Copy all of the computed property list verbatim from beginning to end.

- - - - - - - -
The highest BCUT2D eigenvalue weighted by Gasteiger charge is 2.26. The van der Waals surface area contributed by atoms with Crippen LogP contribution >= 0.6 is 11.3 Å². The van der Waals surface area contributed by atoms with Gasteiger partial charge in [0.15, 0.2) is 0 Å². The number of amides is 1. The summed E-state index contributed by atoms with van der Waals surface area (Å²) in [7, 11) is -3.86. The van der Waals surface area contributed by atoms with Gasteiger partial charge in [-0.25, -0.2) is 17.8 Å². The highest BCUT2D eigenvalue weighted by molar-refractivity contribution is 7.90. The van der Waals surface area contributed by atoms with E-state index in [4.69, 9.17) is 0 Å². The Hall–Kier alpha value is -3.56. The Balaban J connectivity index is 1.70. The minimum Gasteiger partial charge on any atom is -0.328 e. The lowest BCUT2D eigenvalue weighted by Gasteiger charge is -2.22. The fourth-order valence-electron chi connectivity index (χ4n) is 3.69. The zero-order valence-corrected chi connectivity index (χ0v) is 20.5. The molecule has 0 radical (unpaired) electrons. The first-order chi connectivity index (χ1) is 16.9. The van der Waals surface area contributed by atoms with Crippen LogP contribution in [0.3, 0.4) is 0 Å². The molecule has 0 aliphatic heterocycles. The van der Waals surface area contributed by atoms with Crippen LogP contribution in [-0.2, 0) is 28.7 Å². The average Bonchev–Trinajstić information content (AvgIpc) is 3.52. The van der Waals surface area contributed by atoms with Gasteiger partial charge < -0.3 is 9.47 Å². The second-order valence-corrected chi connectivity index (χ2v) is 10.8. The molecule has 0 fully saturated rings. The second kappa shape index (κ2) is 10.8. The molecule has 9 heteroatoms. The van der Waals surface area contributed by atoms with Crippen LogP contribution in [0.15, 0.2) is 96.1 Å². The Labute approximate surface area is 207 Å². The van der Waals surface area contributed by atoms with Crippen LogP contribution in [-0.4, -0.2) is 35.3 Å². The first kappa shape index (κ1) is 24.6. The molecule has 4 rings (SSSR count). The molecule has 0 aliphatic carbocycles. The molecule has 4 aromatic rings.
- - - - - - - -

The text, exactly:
The highest BCUT2D eigenvalue weighted by Gasteiger charge is 2.26. The van der Waals surface area contributed by atoms with Crippen LogP contribution >= 0.6 is 11.3 Å². The van der Waals surface area contributed by atoms with Gasteiger partial charge in [0.15, 0.2) is 0 Å². The number of amides is 1. The summed E-state index contributed by atoms with van der Waals surface area (Å²) in [7, 11) is -3.86. The van der Waals surface area contributed by atoms with Gasteiger partial charge in [-0.25, -0.2) is 17.8 Å². The highest BCUT2D eigenvalue weighted by molar-refractivity contribution is 7.90. The van der Waals surface area contributed by atoms with E-state index in [4.69, 9.17) is 0 Å². The Hall–Kier alpha value is -3.56. The Balaban J connectivity index is 1.70. The minimum Gasteiger partial charge on any atom is -0.328 e. The lowest BCUT2D eigenvalue weighted by Gasteiger charge is -2.22. The fourth-order valence-electron chi connectivity index (χ4n) is 3.69. The zero-order valence-corrected chi connectivity index (χ0v) is 20.5. The molecule has 0 radical (unpaired) electrons. The first-order chi connectivity index (χ1) is 16.9. The van der Waals surface area contributed by atoms with Crippen LogP contribution in [0.3, 0.4) is 0 Å². The molecule has 0 aliphatic heterocycles. The van der Waals surface area contributed by atoms with Crippen LogP contribution in [-0.2, 0) is 28.7 Å². The average Bonchev–Trinajstić information content (AvgIpc) is 3.52. The van der Waals surface area contributed by atoms with Gasteiger partial charge < -0.3 is 9.47 Å². The second-order valence-corrected chi connectivity index (χ2v) is 10.8. The molecule has 0 fully saturated rings. The second kappa shape index (κ2) is 10.8. The molecule has 9 heteroatoms. The van der Waals surface area contributed by atoms with Crippen LogP contribution in [0.15, 0.2) is 96.1 Å². The Labute approximate surface area is 207 Å². The van der Waals surface area contributed by atoms with Crippen LogP contribution in [-0.4, -0.2) is 35.3 Å². The first kappa shape index (κ1) is 24.6. The molecule has 4 rings (SSSR count). The molecule has 0 aliphatic carbocycles. The molecule has 4 aromatic rings.